Interesting working with some European startup teams who believe that the first thing their new company needs is an article in Techcrunch, TNW, The Verge, or another on-line tech-blog. And they get annoyed when you explain that's a haphazard approach fraught with danger. "But you're the media guy. Get us some coverage. We need it to get the investors in".
They often get angry when I say it is too soon. And that investors are not reading PR spin in order to make an investment decision. They have their own networks to spot talent. Techblogs depend on traffic for their survival. Writers have to churn out articles for very little reward.
So bear in mind, before you think of issuing a press release, you usually only get one chance to share your story. And to be memorable you need to show that your brilliant solution/service has already got traction. Too many companies look for applause far too soon - hoping that a spin doctor will turn it into an article that gets a million views.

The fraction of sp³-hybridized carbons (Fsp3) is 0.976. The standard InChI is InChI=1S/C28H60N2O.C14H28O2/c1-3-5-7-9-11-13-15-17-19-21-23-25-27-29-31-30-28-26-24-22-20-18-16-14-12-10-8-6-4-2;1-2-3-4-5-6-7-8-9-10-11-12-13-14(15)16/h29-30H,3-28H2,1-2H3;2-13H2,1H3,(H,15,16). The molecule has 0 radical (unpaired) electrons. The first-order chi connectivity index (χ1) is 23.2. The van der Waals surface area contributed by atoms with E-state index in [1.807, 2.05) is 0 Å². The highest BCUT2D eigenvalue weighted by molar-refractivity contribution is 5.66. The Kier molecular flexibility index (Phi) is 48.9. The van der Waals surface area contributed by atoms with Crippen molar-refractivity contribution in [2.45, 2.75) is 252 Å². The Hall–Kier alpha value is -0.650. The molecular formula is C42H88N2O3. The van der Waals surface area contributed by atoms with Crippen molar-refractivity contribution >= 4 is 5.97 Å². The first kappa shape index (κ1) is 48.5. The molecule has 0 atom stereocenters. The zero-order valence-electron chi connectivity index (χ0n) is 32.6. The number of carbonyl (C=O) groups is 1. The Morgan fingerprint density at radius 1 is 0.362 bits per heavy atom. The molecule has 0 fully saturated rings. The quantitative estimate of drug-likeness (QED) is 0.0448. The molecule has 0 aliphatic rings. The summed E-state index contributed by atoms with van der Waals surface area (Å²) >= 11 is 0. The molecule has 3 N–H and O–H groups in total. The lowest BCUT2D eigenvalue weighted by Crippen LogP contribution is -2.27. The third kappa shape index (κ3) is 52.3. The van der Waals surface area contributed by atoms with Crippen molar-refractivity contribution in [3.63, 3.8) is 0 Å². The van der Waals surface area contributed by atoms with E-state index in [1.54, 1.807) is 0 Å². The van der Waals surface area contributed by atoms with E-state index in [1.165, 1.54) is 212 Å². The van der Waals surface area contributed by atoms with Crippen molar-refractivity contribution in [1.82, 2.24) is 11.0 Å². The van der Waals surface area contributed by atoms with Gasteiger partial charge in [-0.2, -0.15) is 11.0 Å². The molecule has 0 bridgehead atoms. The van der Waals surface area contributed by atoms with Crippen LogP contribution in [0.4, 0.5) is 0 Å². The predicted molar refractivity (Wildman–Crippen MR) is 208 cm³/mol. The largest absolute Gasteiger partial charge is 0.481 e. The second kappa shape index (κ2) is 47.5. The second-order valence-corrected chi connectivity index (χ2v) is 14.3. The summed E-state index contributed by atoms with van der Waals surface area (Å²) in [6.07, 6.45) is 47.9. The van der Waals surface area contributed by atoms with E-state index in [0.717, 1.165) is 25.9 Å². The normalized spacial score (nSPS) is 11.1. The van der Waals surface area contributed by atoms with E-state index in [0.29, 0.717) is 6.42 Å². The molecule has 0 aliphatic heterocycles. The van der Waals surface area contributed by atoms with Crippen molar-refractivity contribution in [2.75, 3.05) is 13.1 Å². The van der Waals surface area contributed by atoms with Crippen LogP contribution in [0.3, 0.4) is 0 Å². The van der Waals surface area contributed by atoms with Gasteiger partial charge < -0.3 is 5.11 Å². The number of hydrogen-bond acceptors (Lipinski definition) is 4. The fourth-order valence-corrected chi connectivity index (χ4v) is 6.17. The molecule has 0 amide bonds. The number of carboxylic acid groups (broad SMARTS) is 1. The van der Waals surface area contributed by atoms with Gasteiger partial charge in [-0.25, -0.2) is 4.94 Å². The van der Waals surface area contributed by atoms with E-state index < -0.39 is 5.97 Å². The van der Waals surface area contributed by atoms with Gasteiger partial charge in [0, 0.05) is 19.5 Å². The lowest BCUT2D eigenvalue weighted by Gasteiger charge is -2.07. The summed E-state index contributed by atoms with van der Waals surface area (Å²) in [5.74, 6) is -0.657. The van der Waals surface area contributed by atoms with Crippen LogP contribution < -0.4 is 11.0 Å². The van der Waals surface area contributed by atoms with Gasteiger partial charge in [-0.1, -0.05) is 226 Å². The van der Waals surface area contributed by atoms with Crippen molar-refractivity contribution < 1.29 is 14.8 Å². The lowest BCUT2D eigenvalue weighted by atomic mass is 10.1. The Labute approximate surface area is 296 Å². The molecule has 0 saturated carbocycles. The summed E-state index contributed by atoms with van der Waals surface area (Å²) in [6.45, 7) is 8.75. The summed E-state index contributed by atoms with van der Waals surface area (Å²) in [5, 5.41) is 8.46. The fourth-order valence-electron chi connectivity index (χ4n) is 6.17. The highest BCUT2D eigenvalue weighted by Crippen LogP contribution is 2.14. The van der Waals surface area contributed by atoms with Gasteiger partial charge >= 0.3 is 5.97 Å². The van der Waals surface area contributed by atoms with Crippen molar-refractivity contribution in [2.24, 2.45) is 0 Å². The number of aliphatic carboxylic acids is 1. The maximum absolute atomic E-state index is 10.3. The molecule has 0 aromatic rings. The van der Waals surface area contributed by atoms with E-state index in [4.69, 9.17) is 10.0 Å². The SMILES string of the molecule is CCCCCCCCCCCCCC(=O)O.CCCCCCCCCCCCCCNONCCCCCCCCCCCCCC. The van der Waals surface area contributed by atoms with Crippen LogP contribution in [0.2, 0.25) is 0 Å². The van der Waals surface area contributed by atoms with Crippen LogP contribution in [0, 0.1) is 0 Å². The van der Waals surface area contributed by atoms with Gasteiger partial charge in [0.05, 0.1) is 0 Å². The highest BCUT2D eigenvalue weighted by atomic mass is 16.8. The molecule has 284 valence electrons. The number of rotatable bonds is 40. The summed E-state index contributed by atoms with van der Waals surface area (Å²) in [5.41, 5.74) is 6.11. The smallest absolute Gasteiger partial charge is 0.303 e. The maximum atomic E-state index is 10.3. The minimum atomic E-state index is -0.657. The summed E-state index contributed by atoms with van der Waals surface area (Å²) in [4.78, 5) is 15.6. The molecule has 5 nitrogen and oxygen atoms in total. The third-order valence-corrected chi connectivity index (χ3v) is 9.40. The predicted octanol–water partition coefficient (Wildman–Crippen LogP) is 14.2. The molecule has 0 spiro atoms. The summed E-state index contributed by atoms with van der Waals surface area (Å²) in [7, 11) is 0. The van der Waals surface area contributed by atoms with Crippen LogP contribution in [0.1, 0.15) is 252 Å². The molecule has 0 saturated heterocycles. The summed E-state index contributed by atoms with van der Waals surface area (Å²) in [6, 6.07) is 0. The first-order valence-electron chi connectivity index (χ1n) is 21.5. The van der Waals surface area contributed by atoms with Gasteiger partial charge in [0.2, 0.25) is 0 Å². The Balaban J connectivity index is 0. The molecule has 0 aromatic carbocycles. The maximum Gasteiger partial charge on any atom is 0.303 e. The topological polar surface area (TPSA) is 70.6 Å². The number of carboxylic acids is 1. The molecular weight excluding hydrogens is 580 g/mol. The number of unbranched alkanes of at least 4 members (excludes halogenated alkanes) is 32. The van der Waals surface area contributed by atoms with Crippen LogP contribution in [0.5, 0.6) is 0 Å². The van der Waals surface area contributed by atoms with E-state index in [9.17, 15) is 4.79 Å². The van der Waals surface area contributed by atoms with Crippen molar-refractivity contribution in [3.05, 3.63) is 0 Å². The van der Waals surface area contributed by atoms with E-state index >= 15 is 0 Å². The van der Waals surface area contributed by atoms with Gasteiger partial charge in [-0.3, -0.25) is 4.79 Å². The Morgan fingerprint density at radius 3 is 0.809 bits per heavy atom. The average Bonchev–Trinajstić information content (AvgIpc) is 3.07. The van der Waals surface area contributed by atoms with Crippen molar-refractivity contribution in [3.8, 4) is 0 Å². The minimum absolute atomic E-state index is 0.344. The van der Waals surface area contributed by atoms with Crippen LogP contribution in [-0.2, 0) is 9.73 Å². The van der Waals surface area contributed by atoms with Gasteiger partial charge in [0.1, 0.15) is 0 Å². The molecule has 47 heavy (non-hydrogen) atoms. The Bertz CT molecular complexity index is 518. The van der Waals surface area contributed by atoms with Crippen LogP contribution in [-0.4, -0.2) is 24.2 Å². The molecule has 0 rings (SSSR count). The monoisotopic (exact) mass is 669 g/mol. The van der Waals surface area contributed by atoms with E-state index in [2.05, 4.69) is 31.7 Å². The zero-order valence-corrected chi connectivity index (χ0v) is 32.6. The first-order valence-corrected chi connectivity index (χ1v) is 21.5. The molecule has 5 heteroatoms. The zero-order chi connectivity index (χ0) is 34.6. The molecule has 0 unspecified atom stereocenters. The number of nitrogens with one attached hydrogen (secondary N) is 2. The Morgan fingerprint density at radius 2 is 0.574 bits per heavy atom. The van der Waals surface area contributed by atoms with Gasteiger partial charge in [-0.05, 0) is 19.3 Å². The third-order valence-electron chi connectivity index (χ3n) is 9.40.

As others have found out the hard way, once your article has been written up, journalists are unlikely to come back for a follow-up unless there has been a major development. And once you've been in Techcrunch, rival magazines regard you as old news. Your launch party - indeed your very existence on the planet, however strong your team, is not a story!
The first thing any startup needs is a strong market-tested prototype, followed by an engaging company narrative. All that comes well after the beta-launch and customer development. In other words, sharing your story is a strategic choice. Don't take my word for it. Steve Blank has been saying this since 2008!